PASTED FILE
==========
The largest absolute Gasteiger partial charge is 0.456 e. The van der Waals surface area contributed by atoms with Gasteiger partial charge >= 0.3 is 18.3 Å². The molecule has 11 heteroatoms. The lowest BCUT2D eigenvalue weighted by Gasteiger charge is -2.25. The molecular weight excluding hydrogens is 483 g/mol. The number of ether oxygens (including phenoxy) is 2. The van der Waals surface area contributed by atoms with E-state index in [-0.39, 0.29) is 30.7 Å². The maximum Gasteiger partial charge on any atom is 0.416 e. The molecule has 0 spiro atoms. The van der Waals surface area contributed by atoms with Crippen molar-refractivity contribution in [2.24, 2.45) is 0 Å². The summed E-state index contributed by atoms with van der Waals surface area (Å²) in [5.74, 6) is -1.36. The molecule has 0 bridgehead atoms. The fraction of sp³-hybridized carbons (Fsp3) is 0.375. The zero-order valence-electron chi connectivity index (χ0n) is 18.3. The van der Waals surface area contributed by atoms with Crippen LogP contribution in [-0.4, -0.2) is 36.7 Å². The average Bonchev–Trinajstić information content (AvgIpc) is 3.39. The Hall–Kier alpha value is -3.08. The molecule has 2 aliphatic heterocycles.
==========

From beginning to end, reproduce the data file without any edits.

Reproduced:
The largest absolute Gasteiger partial charge is 0.456 e. The van der Waals surface area contributed by atoms with Gasteiger partial charge >= 0.3 is 18.3 Å². The molecule has 11 heteroatoms. The lowest BCUT2D eigenvalue weighted by Gasteiger charge is -2.25. The molecular weight excluding hydrogens is 483 g/mol. The number of ether oxygens (including phenoxy) is 2. The van der Waals surface area contributed by atoms with E-state index in [-0.39, 0.29) is 30.7 Å². The maximum Gasteiger partial charge on any atom is 0.416 e. The molecule has 0 spiro atoms. The van der Waals surface area contributed by atoms with Crippen molar-refractivity contribution in [2.24, 2.45) is 0 Å². The summed E-state index contributed by atoms with van der Waals surface area (Å²) in [5.74, 6) is -1.36. The molecule has 0 bridgehead atoms. The fraction of sp³-hybridized carbons (Fsp3) is 0.375. The zero-order valence-electron chi connectivity index (χ0n) is 18.3. The van der Waals surface area contributed by atoms with Crippen LogP contribution in [-0.4, -0.2) is 36.7 Å². The average Bonchev–Trinajstić information content (AvgIpc) is 3.39. The Hall–Kier alpha value is -3.08. The molecule has 2 aliphatic heterocycles.